It’s no secret that online shopping has exploded in popularity, not least during the pandemic. But what percentage of retail is actually happening online? Just under 15 percent - meaning that 85 percent of retail sales in the US today are taking place in physical, brick-and-mortar stores. Retailers still enjoy a healthy dominance on the street - but the growth of ecommerce is forcing them to adapt and evolve, creating new and more streamlined customer experiences.
The evolution and ease of online shopping has redefined the shopping experience for many consumers. Physical stores, by contrast, have remained largely static for decades. Many brick-and-mortar stores which saw sales sag during COVID-19 have been less successful in staying dialed in on what consumers want as they return to the high streets and shopping malls. Traditional retail formats for items like clothing, electronics and footwear have become tired and inefficient, and are in urgent need of reinvention to help attract store shoppers, keep them coming back, and stay relevant in a digital age.
Boring Retail is Dead
If retail stores are still the preferred channel for consumer buying, now is an ideal time for retailers to take innovative steps to keep brick-and-mortar shopping current and profitable. Retail consultant Steve Dennis framed the issue well in the first line of his recent book on retail in the age of digital disruption: “Physical retail isn’t dead. Boring retail is.”
Here are four powerful ways retailers are breathing new life into their store formats, using tech and innovative tools to transform the customer experience.
Improving Consumer Engagement
adidas uses a plethora of customer-facing technology in its stores to create a human connection with shoppers . Customers get the chance to try before they buy on running simulators, basketball courts and other tech-based activities. It goes way beyond fancy holograms and LCD displays, which offer a wow factor but not much else for shoppers.
adidas connects the technology with its product offerings to engage with consumers, teach how products are used, and provide a compelling reason to enter and leave the store. Customers are motivated by brands that go the extra mile for them, not just the latest shiny retail gizmo.
Immersive Store Experiences
Retailers that can create memorable experiences for shoppers have a leg up on competitors. Nordstrom has rolled out its Nordstrom Local concept, which are 2,000-square foot satellite stores. The stores meet growing omnichannel trends and include only merchandise shoppers have ordered online for pick-up at retail locations (also known as BOPIS – buy online, pick-up in store). The locations are close to customers and provide a more manageable shopper experience. A Nordstrom Local in New York’s West Village has a wall of orders for pick-up and access to extras such as personal stylists and shoe repair staff.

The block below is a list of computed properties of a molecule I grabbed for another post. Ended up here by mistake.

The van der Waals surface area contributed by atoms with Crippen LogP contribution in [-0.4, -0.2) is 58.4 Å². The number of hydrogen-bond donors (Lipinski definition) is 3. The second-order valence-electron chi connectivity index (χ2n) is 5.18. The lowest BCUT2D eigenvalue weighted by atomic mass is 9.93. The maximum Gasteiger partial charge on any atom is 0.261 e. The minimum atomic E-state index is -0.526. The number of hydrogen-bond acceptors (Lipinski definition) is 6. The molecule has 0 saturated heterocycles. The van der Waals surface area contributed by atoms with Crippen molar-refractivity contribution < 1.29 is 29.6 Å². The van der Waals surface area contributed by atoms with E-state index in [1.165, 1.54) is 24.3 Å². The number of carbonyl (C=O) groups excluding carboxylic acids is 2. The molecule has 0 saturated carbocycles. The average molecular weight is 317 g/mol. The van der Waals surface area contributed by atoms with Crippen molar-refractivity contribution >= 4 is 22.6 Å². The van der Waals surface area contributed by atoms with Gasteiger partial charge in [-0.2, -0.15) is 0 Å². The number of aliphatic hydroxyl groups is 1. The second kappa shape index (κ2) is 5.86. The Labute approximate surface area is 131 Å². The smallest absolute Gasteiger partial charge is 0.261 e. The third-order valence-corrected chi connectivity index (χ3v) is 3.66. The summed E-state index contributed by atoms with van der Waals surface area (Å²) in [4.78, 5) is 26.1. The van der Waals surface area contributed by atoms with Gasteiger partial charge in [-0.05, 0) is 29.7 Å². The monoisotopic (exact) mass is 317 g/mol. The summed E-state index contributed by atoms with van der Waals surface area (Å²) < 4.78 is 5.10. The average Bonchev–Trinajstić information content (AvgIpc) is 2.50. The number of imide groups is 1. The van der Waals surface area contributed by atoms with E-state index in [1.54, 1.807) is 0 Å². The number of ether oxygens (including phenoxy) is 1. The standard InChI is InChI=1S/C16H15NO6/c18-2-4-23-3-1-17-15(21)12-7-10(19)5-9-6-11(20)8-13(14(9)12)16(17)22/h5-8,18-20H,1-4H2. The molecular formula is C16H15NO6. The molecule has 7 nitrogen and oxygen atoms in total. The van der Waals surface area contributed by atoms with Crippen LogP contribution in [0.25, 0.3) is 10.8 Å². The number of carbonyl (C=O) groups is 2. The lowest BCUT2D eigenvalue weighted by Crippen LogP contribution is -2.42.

Toys R Us is making a comeback with smaller concept stores which feature interactive displays, play areas for kids and special events spaces to entice shoppers. Best Buy devotes spaces within its stores to help shoppers engage with the products it sells. Consumers learn how to interact with products on a day-to-day basis instead of having to work out the kinks or resolve issues with their new purchases at home.
Nike’s tech-driven shopping features align with its plans to “disrupt” retail. Its Nike Live concept aims to shake up the shopping experience in the digital age, building experiences and services that consumers want and appreciate. It’s an ideal example of bridging brick-and-mortar with the latest digital technologies.
Its concept store in Los Angeles offers Curb Service where customers can pick up items curbside to improve convenience and speed delivery. Lockers store items shoppers have ordered online to try on in-store before purchasing. App users can access free items in a vending machine through their phones. Shoppers can sit down and chat with experts at the store’s Sneaker Bar, while the Dynamic Fit Zone offers the chance to trial products and gain styling tips.
An area in the rear of the store called Local Favorites features apparel most popular with local residents, tailored to shoppers based on customer-sourced data.
Tracking Customer Journey
Retailers are investing in analytics platforms to track customer journeys across various touchpoints to truly enhance the shopper experience from end to end.
An Adobe platform enables retailers to compile data across the customer journey to better understand shopping platforms, analyze consumer behaviors and extract insights to shape their BOPIS strategies. Retailers can visualize customer pathways before, during and after they enter a store to create deeper engagement with shoppers at each critical step of the buyer process.
Tools like these are helping retailers get a better handle on what a post-pandemic shopping landscape looks like and how they can inject fresh energy into today’s omnichannel shopper experience.